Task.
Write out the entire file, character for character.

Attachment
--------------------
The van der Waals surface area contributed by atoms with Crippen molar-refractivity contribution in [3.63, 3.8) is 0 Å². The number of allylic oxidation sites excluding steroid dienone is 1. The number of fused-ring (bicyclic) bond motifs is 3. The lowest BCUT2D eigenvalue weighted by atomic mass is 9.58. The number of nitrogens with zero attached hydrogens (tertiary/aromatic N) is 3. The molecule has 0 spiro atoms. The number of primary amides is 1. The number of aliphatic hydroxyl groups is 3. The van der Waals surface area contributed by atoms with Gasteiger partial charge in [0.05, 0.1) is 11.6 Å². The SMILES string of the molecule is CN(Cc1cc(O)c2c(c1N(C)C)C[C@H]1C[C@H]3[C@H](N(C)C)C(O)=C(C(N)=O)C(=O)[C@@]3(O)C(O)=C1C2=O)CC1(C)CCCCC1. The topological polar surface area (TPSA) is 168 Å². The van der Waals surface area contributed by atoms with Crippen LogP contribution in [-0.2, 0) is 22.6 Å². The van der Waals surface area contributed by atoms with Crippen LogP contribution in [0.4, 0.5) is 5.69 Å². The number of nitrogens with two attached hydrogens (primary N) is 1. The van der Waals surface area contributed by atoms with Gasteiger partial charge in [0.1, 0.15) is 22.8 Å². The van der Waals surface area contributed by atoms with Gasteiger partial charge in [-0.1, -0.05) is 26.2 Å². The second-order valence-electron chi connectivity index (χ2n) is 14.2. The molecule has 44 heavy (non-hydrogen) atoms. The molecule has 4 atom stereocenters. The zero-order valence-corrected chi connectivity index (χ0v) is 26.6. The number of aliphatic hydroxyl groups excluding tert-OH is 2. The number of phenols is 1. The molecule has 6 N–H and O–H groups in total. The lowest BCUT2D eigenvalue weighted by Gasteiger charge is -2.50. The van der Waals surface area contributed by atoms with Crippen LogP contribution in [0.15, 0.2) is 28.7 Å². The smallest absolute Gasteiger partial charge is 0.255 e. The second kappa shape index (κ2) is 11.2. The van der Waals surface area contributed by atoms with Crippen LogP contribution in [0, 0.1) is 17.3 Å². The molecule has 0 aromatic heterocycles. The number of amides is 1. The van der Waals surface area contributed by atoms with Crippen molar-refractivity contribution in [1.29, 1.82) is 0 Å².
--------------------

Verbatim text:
The van der Waals surface area contributed by atoms with Crippen molar-refractivity contribution in [3.63, 3.8) is 0 Å². The number of allylic oxidation sites excluding steroid dienone is 1. The number of fused-ring (bicyclic) bond motifs is 3. The lowest BCUT2D eigenvalue weighted by atomic mass is 9.58. The number of nitrogens with zero attached hydrogens (tertiary/aromatic N) is 3. The molecule has 0 spiro atoms. The number of primary amides is 1. The number of aliphatic hydroxyl groups is 3. The van der Waals surface area contributed by atoms with Gasteiger partial charge in [0.05, 0.1) is 11.6 Å². The SMILES string of the molecule is CN(Cc1cc(O)c2c(c1N(C)C)C[C@H]1C[C@H]3[C@H](N(C)C)C(O)=C(C(N)=O)C(=O)[C@@]3(O)C(O)=C1C2=O)CC1(C)CCCCC1. The topological polar surface area (TPSA) is 168 Å². The van der Waals surface area contributed by atoms with Crippen LogP contribution in [-0.2, 0) is 22.6 Å². The van der Waals surface area contributed by atoms with Crippen LogP contribution in [0.4, 0.5) is 5.69 Å². The number of nitrogens with two attached hydrogens (primary N) is 1. The van der Waals surface area contributed by atoms with Gasteiger partial charge in [0.1, 0.15) is 22.8 Å². The van der Waals surface area contributed by atoms with Gasteiger partial charge in [-0.1, -0.05) is 26.2 Å². The second-order valence-electron chi connectivity index (χ2n) is 14.2. The molecule has 44 heavy (non-hydrogen) atoms. The molecule has 4 atom stereocenters. The zero-order valence-corrected chi connectivity index (χ0v) is 26.6. The number of aliphatic hydroxyl groups excluding tert-OH is 2. The number of phenols is 1. The molecule has 6 N–H and O–H groups in total. The lowest BCUT2D eigenvalue weighted by Gasteiger charge is -2.50. The van der Waals surface area contributed by atoms with Crippen LogP contribution in [0.15, 0.2) is 28.7 Å². The smallest absolute Gasteiger partial charge is 0.255 e. The second kappa shape index (κ2) is 11.2. The van der Waals surface area contributed by atoms with Crippen LogP contribution in [0, 0.1) is 17.3 Å². The molecule has 0 aromatic heterocycles. The number of amides is 1. The van der Waals surface area contributed by atoms with Crippen molar-refractivity contribution in [1.29, 1.82) is 0 Å².